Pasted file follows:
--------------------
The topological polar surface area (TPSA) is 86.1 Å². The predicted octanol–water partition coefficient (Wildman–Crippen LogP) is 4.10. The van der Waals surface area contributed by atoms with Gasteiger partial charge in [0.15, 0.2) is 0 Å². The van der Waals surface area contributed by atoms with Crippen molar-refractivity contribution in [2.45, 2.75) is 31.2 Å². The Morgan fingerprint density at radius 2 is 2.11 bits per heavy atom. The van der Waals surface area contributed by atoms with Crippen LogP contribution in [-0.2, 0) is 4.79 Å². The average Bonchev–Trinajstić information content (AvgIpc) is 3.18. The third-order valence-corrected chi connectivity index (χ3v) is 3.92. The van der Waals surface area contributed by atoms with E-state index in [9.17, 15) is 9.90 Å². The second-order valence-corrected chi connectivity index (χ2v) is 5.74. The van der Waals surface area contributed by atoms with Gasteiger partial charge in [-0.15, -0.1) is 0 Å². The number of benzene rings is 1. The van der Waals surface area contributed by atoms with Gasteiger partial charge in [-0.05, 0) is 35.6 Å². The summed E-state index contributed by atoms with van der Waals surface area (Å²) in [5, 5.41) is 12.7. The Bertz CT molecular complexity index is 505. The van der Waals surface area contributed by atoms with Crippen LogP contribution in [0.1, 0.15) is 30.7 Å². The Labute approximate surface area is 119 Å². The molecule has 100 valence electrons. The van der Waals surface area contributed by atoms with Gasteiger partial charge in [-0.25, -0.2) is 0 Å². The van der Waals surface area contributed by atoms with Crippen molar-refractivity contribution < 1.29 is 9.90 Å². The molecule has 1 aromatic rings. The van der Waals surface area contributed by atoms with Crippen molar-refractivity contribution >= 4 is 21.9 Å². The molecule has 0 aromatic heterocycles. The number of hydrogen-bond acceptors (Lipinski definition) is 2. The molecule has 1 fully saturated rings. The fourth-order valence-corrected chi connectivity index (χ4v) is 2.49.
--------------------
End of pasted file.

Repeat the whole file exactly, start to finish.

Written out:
The topological polar surface area (TPSA) is 86.1 Å². The predicted octanol–water partition coefficient (Wildman–Crippen LogP) is 4.10. The van der Waals surface area contributed by atoms with Gasteiger partial charge in [0.15, 0.2) is 0 Å². The van der Waals surface area contributed by atoms with Crippen molar-refractivity contribution in [2.45, 2.75) is 31.2 Å². The Morgan fingerprint density at radius 2 is 2.11 bits per heavy atom. The van der Waals surface area contributed by atoms with Crippen LogP contribution in [-0.2, 0) is 4.79 Å². The average Bonchev–Trinajstić information content (AvgIpc) is 3.18. The third-order valence-corrected chi connectivity index (χ3v) is 3.92. The van der Waals surface area contributed by atoms with E-state index in [9.17, 15) is 9.90 Å². The second-order valence-corrected chi connectivity index (χ2v) is 5.74. The van der Waals surface area contributed by atoms with Gasteiger partial charge in [-0.15, -0.1) is 0 Å². The number of benzene rings is 1. The van der Waals surface area contributed by atoms with Gasteiger partial charge in [-0.05, 0) is 35.6 Å². The summed E-state index contributed by atoms with van der Waals surface area (Å²) in [5, 5.41) is 12.7. The Bertz CT molecular complexity index is 505. The van der Waals surface area contributed by atoms with Crippen LogP contribution in [0.1, 0.15) is 30.7 Å². The Labute approximate surface area is 119 Å². The molecule has 100 valence electrons. The van der Waals surface area contributed by atoms with Gasteiger partial charge in [-0.25, -0.2) is 0 Å². The van der Waals surface area contributed by atoms with Crippen molar-refractivity contribution < 1.29 is 9.90 Å². The molecule has 1 aromatic rings. The van der Waals surface area contributed by atoms with Crippen molar-refractivity contribution >= 4 is 21.9 Å². The molecule has 0 aromatic heterocycles. The number of hydrogen-bond acceptors (Lipinski definition) is 2. The molecule has 1 fully saturated rings. The fourth-order valence-corrected chi connectivity index (χ4v) is 2.49.